Damp wintery conditions and plainer quality eroded prices at the top end in a larger sized yarding of just over 1,400 cattle at NVLX Wodonga. The market opened cheaper on the back of an increase of plainer stock being yarded.
Steers suitable for the trade were up to 9c cheaper, with domestic processors more selective across all weights and grades. Crop finished and supplementary fed steers sold from 340-362c to average 352c/kg.
Heifer price trends varied with quality and weight tending to be the driving factor. Prices for better finished heifers were generally 13c cheaper selling from 318-346c/kg. Plainer shaped heifers with cover sold from 285-315c/kg.
Vealers were in short supply and the best kill price recorded was 362c with the balance selling from 332c to 360.6c/kg.
Good quality lines of Angus steers 200-300kg attracted strong northern and local restocker demand, with the lead pens lifting 8c selling from 331-388c/kg.
A mixed selection of secondary steers was penned, with some cattle showing the effect of the wintery conditions. The regular feedlot and opportunistic feeders were present however not all were active. Some feedlot buyers were restricted by age weight and breeding, which contributed to values softening up to 14c/kg for lighter weight steers. Lighter weight feed steers topped at 358c to average 340c/kg.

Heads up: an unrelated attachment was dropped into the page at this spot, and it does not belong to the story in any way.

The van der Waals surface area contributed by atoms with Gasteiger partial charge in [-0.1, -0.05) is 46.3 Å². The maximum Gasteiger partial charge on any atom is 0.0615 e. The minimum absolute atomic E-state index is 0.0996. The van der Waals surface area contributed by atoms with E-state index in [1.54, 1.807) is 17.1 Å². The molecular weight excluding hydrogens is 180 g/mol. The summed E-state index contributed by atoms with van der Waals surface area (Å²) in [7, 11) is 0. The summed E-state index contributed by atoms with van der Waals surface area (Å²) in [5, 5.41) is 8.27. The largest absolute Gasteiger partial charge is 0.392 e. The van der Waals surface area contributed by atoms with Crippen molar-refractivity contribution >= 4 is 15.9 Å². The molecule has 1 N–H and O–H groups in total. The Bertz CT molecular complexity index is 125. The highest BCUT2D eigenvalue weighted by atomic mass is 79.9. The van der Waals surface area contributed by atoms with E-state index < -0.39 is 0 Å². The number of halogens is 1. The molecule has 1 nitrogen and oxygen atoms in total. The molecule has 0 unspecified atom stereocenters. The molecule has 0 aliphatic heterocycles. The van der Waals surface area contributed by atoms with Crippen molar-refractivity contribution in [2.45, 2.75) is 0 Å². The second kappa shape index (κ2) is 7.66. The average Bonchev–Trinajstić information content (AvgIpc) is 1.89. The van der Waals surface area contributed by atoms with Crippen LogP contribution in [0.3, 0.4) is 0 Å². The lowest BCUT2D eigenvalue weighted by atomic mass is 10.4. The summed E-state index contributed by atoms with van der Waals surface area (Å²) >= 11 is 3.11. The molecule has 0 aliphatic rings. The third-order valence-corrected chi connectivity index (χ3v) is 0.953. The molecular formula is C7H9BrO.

Medium weight steers to feed on were unchanged making from 324-365c/kg.
After some big gains export cattle lost momentum due to weakening demand. Grown steers were quoted as 22c cheaper making from 308-338c/kg. Heavy bullocks were thin on the ground and the better pen lots sold from 310-345c/kg. Heavy heifers attracted all processors and were up to 18c dearer owing to the step up in quality, to sell at 295-345c/kg
The cow market lacked drive, with only few processors operating and competition was patchy. Heavy cows sold 35c cheaper, while leaner grades experiencing a price correction of 18-22c/kg. High yielding beef cows sold from 238-258c to average 247c/kg. Leaner grades ranged from 190-252c/kg.